Drawn to the exquisitely humble, touchingly exposed honesty of Whitman's love lyrics, Bernstein chose this poem found among the bard's posthumous papers to include in Songfest, composed for the American Bicentennial and premiered at the Kennedy Center in 1977. The twelve-song cycle composed to texts by Americans take LB's familiar humanistic and politically liberal perspective on the themes of love, marriage, personal aspiration, and social justice in the multicultural framework of America's melting pot. In its original incarnation the purposefully and exuberantly eclectic score called for six singers and an orchestra of traditional and electronic instruments, while the subsequent version was arranged in the more intimate piano-vocal format.
"To What You Said" is one of those rare poems which Whitman, himself, considered too private for publication. Though the manuscript is undated, it is clearly a product of his Camden years and is very likely addressed to Anne Gilchrist, the plucky, intelligent, literary English woman and widow of Blake's biographer who fell in love with the poet via his poems, published the first feminist defense of his writings, and followed him to Philadelphia in 1876 in the hopes of marrying him. Most assuredly gay, Whitman gently fended off her romantic advances, though he cherished her friendship long after her return to England, and following her death he remained close to her son Herbert. That Whitman never sent the poem or circulated it speaks for the confessional nature of its contents, whispered with such delicacy yet uncompromising truthfulness: "I am he who kisses his comrade lightly
on the lips and am one who is kissed in return." The song opens with a bold introduction that modulates into a sweeter, softer deployment of the strings, which serve as an apt accompaniment to the poet's gentle explanation of his sexual preference and his affirmation of the beauty and nobility inherent in this mode of love. The C major prelude transforms itself into F# dissonance to signal the startling revelation, while the ostinato on low C maintains a confident sense of equilibrium before resolving itself into the final transcendent ppp cadence.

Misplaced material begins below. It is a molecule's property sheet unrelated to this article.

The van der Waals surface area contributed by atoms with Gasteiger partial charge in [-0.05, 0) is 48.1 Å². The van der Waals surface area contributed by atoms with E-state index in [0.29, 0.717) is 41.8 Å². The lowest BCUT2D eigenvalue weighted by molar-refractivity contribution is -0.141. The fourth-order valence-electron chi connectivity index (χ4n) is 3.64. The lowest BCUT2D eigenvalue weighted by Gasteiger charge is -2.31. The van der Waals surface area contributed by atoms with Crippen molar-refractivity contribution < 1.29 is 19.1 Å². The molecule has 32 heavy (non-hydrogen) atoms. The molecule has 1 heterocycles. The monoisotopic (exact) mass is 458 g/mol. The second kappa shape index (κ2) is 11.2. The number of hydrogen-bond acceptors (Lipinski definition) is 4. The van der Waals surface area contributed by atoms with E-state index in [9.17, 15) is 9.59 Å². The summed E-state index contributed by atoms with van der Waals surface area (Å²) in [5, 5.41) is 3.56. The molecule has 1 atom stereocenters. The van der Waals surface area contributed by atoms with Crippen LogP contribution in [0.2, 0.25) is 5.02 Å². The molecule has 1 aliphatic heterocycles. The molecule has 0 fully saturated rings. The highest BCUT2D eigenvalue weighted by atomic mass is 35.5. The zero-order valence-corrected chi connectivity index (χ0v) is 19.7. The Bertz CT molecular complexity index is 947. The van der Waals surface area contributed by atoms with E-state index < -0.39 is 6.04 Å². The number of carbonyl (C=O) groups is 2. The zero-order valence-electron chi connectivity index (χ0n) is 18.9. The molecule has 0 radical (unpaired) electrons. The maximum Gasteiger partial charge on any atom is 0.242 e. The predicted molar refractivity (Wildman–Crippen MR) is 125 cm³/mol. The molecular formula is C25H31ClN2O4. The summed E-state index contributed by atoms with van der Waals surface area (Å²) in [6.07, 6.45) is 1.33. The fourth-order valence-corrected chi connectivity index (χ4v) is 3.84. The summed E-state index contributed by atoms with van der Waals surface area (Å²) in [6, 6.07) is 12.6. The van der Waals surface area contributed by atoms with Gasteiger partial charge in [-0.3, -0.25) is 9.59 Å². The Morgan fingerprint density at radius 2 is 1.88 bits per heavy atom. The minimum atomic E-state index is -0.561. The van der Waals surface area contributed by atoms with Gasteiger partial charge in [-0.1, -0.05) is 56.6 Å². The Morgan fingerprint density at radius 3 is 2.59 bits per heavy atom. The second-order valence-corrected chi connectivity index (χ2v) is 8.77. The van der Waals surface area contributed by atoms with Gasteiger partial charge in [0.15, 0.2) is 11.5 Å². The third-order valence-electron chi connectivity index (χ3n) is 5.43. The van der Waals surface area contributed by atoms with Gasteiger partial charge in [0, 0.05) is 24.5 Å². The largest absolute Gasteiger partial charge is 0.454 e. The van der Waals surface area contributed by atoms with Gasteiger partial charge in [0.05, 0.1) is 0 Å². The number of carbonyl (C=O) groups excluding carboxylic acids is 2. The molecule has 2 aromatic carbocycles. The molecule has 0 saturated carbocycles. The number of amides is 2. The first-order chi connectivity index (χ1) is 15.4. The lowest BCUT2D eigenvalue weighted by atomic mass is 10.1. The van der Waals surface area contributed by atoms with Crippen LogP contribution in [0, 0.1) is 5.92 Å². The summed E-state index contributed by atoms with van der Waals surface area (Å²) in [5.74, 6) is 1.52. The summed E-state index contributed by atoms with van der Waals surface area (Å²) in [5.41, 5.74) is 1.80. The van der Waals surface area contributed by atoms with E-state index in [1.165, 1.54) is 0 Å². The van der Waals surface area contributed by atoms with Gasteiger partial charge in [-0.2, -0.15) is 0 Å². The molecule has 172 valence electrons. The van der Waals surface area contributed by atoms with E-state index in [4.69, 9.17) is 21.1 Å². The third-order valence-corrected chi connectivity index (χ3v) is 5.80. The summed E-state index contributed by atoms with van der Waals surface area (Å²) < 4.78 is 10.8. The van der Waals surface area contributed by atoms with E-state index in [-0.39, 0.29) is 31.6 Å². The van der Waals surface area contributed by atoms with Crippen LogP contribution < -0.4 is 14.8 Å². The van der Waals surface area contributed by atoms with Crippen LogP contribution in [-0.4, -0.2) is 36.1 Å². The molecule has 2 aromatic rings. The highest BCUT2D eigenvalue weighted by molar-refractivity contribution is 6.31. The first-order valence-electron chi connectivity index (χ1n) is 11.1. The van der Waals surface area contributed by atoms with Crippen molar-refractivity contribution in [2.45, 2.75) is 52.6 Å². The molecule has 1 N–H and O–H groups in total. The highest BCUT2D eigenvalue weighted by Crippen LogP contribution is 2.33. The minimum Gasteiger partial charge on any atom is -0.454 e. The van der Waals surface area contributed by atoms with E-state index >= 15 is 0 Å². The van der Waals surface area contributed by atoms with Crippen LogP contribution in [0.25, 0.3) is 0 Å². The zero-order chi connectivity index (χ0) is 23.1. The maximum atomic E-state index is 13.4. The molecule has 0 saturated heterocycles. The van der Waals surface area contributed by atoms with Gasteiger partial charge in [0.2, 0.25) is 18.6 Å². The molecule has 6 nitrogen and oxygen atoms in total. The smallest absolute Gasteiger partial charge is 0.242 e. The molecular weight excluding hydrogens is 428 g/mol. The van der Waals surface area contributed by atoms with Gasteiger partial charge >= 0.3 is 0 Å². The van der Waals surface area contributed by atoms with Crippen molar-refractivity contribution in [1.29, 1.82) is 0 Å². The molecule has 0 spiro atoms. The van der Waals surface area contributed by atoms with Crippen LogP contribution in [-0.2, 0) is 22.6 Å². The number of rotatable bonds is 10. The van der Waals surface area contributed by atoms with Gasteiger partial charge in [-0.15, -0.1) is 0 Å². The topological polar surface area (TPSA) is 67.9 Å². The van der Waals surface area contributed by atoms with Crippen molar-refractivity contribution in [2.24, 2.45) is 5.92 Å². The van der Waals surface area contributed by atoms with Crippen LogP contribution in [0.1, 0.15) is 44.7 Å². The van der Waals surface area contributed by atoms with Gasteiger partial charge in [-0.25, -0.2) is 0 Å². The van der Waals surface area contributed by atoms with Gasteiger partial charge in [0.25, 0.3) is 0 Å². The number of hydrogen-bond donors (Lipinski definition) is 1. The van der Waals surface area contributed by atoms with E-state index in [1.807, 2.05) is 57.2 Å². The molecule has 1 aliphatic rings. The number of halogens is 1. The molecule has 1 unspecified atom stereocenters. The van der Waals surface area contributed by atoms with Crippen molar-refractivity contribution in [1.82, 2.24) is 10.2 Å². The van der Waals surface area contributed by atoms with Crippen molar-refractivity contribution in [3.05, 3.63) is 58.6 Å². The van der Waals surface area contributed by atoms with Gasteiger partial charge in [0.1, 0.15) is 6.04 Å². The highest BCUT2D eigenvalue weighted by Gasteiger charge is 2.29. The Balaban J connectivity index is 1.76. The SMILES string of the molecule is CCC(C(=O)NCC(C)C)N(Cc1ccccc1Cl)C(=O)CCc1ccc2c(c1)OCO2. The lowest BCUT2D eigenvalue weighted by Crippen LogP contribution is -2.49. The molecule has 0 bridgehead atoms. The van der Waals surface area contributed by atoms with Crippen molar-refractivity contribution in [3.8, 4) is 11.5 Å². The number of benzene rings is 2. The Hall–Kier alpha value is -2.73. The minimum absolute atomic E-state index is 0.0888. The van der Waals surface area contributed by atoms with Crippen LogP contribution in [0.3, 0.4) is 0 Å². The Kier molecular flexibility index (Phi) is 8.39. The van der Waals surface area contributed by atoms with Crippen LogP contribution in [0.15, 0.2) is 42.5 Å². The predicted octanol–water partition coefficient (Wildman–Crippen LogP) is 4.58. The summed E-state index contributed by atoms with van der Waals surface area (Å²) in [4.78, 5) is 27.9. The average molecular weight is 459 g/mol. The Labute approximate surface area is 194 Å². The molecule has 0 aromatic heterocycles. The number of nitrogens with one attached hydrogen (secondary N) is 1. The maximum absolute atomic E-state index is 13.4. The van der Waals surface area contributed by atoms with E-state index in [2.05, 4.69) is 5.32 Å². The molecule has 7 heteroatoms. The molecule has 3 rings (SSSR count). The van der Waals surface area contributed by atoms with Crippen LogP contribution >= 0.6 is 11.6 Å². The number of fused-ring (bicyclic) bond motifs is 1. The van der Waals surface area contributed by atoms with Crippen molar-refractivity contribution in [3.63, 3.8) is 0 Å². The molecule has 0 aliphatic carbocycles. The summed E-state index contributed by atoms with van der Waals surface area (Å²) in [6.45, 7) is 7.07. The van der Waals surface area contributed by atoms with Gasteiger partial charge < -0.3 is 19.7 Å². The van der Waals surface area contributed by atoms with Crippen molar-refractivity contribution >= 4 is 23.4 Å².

"To What You Said" offers one of those quintessential moments in contemporary song: a collaboration of America's foremost poet with one of her late, great musical souls. In a voice wrenched from the heart, in a language daring to speak the unspeakable, in an idiom derived from the groundbreaking voices of 19th century Romanticism, but transformed through its transatlantic voyage into a particularly American brand of self-affirmation, Walt Whitman and Leonard Bernstein invite the listener to embark on a psychological, spiritual, and ultimately universal voyage in which matter is transformed into fleshy spirit, experience into art, and stasis into flux.
“If you want me again, look for me under your boot soles," writes Whitman at the end of Song of Myself. "Failing to fetch me at first keep encouraged/Missing me one place search another /I stop somewhere waiting for you." And so the Bard beckons. In the last one hundred years composers and singers have responded in such generous measure that Walt Whitman would, no doubt, be pleased at the tenaciousness of his roots and the prolific offshoots of his inspiration. With that inimitable voice of ego and humility, with the lèse-majesté of the democratic poet, Whitman paid his own tribute to the music in his head and his heart and ultimately his pen:
- Composers! Mighty maestros!
And you, sweet singers of old lands, soprani, tenori, bassi!
To you a new bard is caroling in the West,
Obeisant sends his love.